Discover a new muse with Iris and Philodendron

These plants show that Mother Nature is an artist
Estimated reading time: 4 minutes

The iris is a special and mysterious flower. Not only because of its striking appearance and the way its flower branch into three parts, but from an artistic and historical point of view. The beautiful Philodendron is also like a work of art, as though painted by Mother Nature. The unique leaves of this plant not only create wonderful shadow casts, but also look as if they were painted by hand. It's no wonder that both the iris and the Philodendron act as the muse for countless artists, and can be seen in many famous works of art.

Art history of Iris

The current Trend Collection is all about Crazy Illusions. The focus is on colourful, striking and playful combinations of flowers and plants. Why? To help to bring us out of our often-boring reality to another exciting world.  With its almost otherworldly appearance, the iris is perfectly suited to this aesthetic. While it's the white iris which is the most famous, there are also coloured varieties, which add to its mystery. The Philodendron, meanwhile, has vibrant, abstract shapes and is featured in many well-known works of art. We couldn't resist making the iris and Philodendron part of this style trend.

The iris was first spotted in the time of Pharaoh Thutmose, in 1504 BC. He had the iris inscribed into the wall reliefs of a temple as a sign of his power, as well as decorating his sceptre with motifs of the flower. Since then, the iris has been a symbol of victory in Egypt. But the symbolism of the iris goes further than that. In Japan, the flower represents courage and is the symbol of the boys' festival. In Islamic cultures, the iris is a symbol of prosperity. In Europe, the flower was a popular weapon symbol in the Middle Ages and stood for chivalry. And in Christianity, the iris was seen as a symbol of the trinity because of its three-part flowers. With more than 300 varieties, the iris is now the most popular flower among growers and gardeners following the rose.

Countless artists use the iris in their works and the flower is present in all eras. You can see the flower on furniture, vases, jewellery, fabrics, sculptures, coats of arms and much more. Did you know that the iris is also called the sword lily? It's not a coincidence that it used to symbolise physical and emotional pain and suffering caused by a weapon. We also see the flower in religious art, where it's often associated with Mary and Jesus. The iris is also associated with the Greek goddess Iris, where the flower symbolizes reconciliation and divine messages. This is also reflected in many paintings.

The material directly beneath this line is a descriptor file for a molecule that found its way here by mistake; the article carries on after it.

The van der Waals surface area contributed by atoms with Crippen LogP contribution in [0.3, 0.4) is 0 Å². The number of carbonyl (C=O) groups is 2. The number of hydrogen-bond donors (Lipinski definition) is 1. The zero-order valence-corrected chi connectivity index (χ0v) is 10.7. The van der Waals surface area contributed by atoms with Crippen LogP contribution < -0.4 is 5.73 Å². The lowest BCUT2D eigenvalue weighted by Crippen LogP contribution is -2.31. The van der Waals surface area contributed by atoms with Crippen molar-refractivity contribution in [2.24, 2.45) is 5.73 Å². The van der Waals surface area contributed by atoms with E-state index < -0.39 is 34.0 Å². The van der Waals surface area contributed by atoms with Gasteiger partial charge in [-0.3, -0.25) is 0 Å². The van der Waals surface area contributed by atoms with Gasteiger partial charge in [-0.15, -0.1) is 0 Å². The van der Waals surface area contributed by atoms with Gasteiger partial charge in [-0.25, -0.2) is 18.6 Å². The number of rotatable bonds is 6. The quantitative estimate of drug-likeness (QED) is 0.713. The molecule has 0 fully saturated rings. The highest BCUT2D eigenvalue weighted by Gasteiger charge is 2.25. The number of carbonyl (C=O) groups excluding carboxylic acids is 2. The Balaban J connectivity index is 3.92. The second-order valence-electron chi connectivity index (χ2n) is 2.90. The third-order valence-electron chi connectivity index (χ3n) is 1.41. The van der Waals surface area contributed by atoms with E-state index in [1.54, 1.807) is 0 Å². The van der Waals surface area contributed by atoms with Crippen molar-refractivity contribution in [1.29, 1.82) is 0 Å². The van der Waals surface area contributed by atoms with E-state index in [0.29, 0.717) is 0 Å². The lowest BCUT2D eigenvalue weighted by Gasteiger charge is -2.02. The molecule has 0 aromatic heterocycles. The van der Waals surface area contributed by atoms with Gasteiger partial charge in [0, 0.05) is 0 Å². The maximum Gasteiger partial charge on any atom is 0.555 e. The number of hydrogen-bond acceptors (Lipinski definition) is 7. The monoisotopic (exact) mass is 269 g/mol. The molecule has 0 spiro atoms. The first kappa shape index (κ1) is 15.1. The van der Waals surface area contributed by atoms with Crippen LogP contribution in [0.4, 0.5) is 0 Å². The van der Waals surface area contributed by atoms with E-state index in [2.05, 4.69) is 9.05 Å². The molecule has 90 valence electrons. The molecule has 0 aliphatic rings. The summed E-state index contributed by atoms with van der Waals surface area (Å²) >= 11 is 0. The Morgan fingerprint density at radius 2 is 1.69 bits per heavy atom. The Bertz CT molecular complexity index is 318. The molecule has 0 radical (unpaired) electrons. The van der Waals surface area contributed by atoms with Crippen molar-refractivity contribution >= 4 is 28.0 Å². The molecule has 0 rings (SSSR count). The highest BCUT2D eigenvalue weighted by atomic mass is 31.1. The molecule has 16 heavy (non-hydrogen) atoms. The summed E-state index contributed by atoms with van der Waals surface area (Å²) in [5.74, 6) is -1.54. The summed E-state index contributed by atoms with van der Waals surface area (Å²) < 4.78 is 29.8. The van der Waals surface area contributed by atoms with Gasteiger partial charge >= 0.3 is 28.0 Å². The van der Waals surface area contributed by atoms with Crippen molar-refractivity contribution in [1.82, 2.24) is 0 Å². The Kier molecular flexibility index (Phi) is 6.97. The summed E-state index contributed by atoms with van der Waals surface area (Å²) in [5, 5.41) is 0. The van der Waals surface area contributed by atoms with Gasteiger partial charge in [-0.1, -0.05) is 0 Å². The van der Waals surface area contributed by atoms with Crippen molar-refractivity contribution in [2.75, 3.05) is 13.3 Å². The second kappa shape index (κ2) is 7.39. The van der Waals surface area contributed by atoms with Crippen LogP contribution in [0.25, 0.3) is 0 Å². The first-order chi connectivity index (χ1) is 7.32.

Finally, the iris is also visible in Dutch and Flemish still-life paintings. This can be in a religious form, incorporated into an object or as a decorative flower. In Art Nouveau-style painting, the iris (along with other plants, such as the birch) was often used as an expression of feminine beauty. The poet Hermann Hesse dedicated his fairy tale "Iris" (1916) to his wife. In the first sentence of the story, the poet made it very clear that the flower refers to feminine beauty.







The iris is not only spotted a lot in the art world, it's also a popular scent in the world of perfume. Luxury brands such as Chanel, Versace and Lagerfeld all use the iris as part of their perfume.

The Philodendron symbolizes health and wealth and is a green muse for many artists. Pablo Picasso was inspired by the Philodendron for his sculpture "Woman in the garden", in which the leaves are depicted together with the nymph Daphne. Contemporary artists also love the plant's vibrant, abstract shapes. Examples include the work "Philodendron" by Mimi Little and "Tree With Split Leaf Philodendron" by Peggy Eyth.

The iris and Philodendron are born muses, and are beautiful, eye-catching additions to your interior! They fit perfectly with the current style trend Crazy Illusions. And how to implement this trend? Awaken your inner artist and transform your home into a colourful, inspiring place with these two flowers. 

For more inspiration from the Crazy Illusions trend collection, check out our digital lookbook and our Instagram and Facebook. Show us your interpretation of the style with the hashtag #funnyhowflowersdothat.